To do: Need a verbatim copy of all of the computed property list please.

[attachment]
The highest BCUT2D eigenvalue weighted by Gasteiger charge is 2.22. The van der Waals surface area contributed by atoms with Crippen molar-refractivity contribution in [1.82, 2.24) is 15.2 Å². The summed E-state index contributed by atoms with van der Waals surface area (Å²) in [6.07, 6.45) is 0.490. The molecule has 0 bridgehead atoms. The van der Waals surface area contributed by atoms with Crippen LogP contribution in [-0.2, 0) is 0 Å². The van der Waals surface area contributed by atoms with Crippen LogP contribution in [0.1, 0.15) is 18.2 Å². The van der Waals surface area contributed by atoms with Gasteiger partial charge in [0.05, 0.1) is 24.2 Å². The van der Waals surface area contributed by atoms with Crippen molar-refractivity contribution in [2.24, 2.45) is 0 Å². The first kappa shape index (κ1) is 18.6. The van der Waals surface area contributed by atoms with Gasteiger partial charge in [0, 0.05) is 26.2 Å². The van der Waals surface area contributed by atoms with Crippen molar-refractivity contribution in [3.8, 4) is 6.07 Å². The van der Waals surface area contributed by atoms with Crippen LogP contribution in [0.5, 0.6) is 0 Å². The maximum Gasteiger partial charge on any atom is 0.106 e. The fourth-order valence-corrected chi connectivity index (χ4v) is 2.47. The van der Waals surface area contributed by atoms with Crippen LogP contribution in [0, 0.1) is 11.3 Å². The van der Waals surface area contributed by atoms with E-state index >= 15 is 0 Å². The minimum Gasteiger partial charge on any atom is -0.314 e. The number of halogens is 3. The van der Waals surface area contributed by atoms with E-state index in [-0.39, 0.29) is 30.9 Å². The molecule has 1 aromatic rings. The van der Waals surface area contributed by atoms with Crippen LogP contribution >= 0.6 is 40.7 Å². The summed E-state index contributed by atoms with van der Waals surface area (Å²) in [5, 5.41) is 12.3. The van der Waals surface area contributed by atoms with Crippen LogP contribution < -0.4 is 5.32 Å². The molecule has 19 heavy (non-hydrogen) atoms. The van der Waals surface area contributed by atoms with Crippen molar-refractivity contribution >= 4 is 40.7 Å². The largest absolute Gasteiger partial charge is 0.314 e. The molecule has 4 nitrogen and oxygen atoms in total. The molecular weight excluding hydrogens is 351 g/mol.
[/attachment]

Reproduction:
The highest BCUT2D eigenvalue weighted by Gasteiger charge is 2.22. The van der Waals surface area contributed by atoms with Crippen molar-refractivity contribution in [1.82, 2.24) is 15.2 Å². The summed E-state index contributed by atoms with van der Waals surface area (Å²) in [6.07, 6.45) is 0.490. The molecule has 0 bridgehead atoms. The van der Waals surface area contributed by atoms with Crippen LogP contribution in [-0.2, 0) is 0 Å². The van der Waals surface area contributed by atoms with Crippen LogP contribution in [0.1, 0.15) is 18.2 Å². The van der Waals surface area contributed by atoms with Gasteiger partial charge in [0.05, 0.1) is 24.2 Å². The van der Waals surface area contributed by atoms with Crippen molar-refractivity contribution in [2.24, 2.45) is 0 Å². The first kappa shape index (κ1) is 18.6. The van der Waals surface area contributed by atoms with Gasteiger partial charge in [0, 0.05) is 26.2 Å². The van der Waals surface area contributed by atoms with Crippen molar-refractivity contribution in [3.8, 4) is 6.07 Å². The van der Waals surface area contributed by atoms with Crippen LogP contribution in [0.5, 0.6) is 0 Å². The maximum Gasteiger partial charge on any atom is 0.106 e. The fourth-order valence-corrected chi connectivity index (χ4v) is 2.47. The van der Waals surface area contributed by atoms with Crippen LogP contribution in [0, 0.1) is 11.3 Å². The van der Waals surface area contributed by atoms with E-state index >= 15 is 0 Å². The minimum Gasteiger partial charge on any atom is -0.314 e. The number of halogens is 3. The van der Waals surface area contributed by atoms with E-state index in [-0.39, 0.29) is 30.9 Å². The molecule has 1 aromatic rings. The van der Waals surface area contributed by atoms with Crippen LogP contribution >= 0.6 is 40.7 Å². The summed E-state index contributed by atoms with van der Waals surface area (Å²) in [5, 5.41) is 12.3. The van der Waals surface area contributed by atoms with Crippen LogP contribution < -0.4 is 5.32 Å². The molecule has 19 heavy (non-hydrogen) atoms. The van der Waals surface area contributed by atoms with Crippen molar-refractivity contribution >= 4 is 40.7 Å². The largest absolute Gasteiger partial charge is 0.314 e. The molecule has 4 nitrogen and oxygen atoms in total. The molecular weight excluding hydrogens is 351 g/mol.